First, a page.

More on Smithfield: "Will it take a pandemic to get our attention?"

Thursday, April 30, 2009

There's been a great deal of discussion recently about the swine flu, of course. There's also been discussion, but to a far lesser extent, about the possible role of a Mexican subsidiary of Virginia-based Smithfield Foods in the disease's outbreak. The issue even came up at the Virginia Democratic governors' debate last night, with the candidates being asked if they'd taken money from Smithfield (note: Creigh Deeds has taken $2,250, Brian Moran has taken $2,000, and Terry McAuliffe has taken none).

Meanwhile, the pork industry is not exactly "hog wild" over the possible link between swine flu and one of its leading companies.
As more cases of the new influenza emerged on Tuesday, deepening worries about a possible pandemic, several nations slammed their borders shut to pork from the United States and Mexico. Wall Street analysts predicted a sharp decline of pork sales in grocery stores, and some consumers began steering clear of pork chops.


“Swine flu is a misnomer,” said C. Larry Pope, the chief executive of Smithfield Foods, who said he feared panic among consumers. “They need to be concerned about influenza, but not eating pork.”

Researchers say that based on its genetic structure, the new virus is without question a type of swine influenza, derived originally from a strain that lived in pigs. But the experts are still sorting out how long ago it infected pigs and how much it might have mutated when it jumped to humans.
Pork producers have even called for renaming the disease to something more innocuous, but the World Health Organization disagrees. And, of course, you've got to take the pork industry's denials with a pillar of salt, considering that they have billions of dollars worth of reasons to distract and deflect from them being the original source. The fact is, as a friend of mine who knows a lot more about this than I do wrote, "Multiple scientific studies show that hogs are the perfect incubating vessel for pandemic flus, especially since their lungs are capable of harboring both human and avian flu viruses. This is how the new virus was most likely created."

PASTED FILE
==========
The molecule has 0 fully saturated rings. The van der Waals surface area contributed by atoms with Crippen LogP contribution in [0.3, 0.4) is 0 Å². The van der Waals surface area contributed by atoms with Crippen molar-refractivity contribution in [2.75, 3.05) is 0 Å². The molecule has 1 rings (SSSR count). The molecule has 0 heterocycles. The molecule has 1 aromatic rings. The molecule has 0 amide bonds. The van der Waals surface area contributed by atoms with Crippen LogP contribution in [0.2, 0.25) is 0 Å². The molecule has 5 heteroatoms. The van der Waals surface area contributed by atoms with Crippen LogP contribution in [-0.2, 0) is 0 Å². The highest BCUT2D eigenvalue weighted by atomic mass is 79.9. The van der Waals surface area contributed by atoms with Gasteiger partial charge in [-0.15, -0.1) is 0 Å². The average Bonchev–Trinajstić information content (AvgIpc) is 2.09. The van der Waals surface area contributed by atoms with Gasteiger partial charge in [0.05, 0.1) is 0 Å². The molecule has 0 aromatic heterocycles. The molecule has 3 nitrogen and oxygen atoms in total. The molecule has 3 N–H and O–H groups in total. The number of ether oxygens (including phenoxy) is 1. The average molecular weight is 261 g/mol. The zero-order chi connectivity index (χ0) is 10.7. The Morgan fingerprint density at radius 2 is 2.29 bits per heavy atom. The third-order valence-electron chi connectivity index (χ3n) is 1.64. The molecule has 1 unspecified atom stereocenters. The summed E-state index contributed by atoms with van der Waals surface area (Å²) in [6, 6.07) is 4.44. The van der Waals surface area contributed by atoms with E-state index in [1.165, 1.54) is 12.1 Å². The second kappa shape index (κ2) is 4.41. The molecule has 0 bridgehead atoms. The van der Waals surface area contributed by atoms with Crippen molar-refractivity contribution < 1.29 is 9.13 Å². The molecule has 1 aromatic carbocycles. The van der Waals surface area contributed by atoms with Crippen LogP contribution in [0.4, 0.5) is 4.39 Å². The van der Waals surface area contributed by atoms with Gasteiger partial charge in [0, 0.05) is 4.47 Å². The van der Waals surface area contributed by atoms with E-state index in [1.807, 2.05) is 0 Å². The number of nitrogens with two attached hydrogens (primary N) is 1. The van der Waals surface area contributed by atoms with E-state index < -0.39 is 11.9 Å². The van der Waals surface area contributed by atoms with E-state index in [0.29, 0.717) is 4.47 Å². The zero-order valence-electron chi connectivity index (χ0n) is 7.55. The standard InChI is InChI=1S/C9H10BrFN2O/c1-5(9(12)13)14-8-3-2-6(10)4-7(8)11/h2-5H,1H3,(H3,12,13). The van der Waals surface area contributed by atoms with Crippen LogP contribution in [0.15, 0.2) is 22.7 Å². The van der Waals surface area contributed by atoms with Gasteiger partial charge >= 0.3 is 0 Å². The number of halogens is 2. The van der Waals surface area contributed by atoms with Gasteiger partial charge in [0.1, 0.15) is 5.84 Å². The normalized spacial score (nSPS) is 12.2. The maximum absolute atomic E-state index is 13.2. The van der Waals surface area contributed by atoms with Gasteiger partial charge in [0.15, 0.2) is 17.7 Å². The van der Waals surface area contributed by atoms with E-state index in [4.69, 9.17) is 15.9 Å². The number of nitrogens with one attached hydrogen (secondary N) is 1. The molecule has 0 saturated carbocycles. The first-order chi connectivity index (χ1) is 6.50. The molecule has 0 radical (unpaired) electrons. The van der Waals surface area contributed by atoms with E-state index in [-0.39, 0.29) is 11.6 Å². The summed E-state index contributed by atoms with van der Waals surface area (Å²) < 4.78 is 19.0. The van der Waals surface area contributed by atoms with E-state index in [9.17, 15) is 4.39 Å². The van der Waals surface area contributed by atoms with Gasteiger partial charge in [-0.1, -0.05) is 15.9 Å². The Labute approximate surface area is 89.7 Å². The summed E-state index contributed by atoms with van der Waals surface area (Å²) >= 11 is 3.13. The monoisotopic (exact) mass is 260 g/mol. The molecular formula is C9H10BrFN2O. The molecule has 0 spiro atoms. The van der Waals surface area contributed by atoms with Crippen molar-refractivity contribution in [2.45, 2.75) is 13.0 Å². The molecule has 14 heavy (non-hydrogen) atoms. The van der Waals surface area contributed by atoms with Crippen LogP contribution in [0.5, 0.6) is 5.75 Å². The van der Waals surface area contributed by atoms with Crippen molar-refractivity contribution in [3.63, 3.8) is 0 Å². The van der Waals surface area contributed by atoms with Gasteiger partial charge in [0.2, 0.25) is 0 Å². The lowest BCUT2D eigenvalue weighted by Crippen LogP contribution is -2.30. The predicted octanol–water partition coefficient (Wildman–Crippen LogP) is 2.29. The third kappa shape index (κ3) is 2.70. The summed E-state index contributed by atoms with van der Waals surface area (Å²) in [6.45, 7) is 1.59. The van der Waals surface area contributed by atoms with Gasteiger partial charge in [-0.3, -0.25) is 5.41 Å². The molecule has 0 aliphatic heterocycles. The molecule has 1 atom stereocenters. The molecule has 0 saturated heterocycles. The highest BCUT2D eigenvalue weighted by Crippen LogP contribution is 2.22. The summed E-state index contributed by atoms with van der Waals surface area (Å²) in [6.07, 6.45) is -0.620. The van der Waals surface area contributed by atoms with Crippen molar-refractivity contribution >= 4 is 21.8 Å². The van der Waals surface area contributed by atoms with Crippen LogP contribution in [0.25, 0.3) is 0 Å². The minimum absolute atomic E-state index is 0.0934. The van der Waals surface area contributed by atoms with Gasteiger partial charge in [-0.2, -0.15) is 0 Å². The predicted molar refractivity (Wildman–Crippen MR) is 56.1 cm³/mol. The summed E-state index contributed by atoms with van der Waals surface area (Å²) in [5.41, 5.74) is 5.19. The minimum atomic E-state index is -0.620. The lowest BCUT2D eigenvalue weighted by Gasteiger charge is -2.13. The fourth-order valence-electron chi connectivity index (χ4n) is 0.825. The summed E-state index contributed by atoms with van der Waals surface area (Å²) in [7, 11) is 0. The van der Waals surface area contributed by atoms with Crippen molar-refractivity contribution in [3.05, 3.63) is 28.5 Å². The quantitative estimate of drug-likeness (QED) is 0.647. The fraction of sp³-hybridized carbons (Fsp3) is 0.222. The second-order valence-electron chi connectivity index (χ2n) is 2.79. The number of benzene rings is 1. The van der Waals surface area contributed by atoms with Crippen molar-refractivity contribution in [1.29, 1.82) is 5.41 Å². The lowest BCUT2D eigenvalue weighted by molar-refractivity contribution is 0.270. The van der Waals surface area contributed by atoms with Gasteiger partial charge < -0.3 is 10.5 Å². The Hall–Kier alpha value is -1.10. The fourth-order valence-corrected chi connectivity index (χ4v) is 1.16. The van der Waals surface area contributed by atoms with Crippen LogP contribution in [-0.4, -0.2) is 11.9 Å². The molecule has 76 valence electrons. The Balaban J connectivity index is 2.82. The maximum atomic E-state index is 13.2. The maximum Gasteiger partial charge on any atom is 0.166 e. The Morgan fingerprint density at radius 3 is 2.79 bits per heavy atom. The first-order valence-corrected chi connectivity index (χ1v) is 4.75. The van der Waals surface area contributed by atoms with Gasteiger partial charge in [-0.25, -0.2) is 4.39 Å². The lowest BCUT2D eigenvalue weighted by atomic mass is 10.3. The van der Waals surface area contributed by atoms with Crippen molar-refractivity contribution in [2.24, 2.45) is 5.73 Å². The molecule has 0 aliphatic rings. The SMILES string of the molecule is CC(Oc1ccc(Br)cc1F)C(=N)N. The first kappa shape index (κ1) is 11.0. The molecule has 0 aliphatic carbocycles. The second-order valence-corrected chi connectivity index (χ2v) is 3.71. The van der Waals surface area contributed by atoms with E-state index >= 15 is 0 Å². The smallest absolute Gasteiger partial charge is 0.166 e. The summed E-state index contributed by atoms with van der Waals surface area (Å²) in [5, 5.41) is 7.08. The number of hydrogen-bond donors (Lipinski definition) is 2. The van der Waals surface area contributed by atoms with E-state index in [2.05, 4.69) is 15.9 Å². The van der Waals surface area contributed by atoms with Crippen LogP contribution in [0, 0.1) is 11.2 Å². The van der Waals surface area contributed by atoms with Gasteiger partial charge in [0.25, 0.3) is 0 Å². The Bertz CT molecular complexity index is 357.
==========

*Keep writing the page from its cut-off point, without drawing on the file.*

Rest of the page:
Regardless of what the cause of this particular swine flu outbreak might happen to be, the fact is that Smithfield Foods - and factory farming more broadly - is bad news on a number of fronts. It's bad for the environment (sewage lagoons, contamination of waterways), it's bad for humans (worker mistreatment and injuries, exploitation of undocumented immigrants, union busting, possible swine flu), it's bad for animals (nasty living conditions, to put it mildly), it's just plain bad. For instance, see this Human Rights Watch report on Smithfield Foods, which sounds like something out of Upton Sinclair's "The Jungle":
The line is so fast there is no time to sharpen the knife. The knife gets dull and you have to cut harder. That's when it really starts to hurt, and that's when you cut yourself. - Smithfield Foods meatpacking line worker, Red Springs, North Carolina, December 2003.
Lovely, eh? Well, if those are the conditions in the United States, just imagine what things are like in Mexico. The imagination reels.

Meanwhile, I received an email from a reader who asked an important question: "will it take a pandemic to get our attention that factory farming cannot come to a good end?" The person added, "Can we get the environmentalists, the animal rights advocates, the human health advocates, the sustainable agriculture activists and the WHO and CDC (working on the H1N1 virus) to once and for all bring awareness to the importance of putting an end to factory farming a la Smithfield?"

I dunno, call me cynical, but something tells me that the Secretary of Agriculture - whoever that person happens to be - will be more willing to consider the "concerns" of a powerful, multi-billion-dollar industry, however heinous that industry might be, than the issues raised by concerned citizens like the one I just quoted. Please, Secretary Vilsack, prove me wrong!

UPDATE: At, "Can we all agree that enormous ponds of untreated pig shit constitute a public health threat?" She also points out:
When Smithfield says that you can't get flu from eating pork, and that they don't know of any sick pigs or plant workers, even if they aren't lying, it's beside the point. They moved to Mexico specifically to get away with things they couldn't get away with in the US, to do to Mexican communities things they couldn't do to communities in the United States.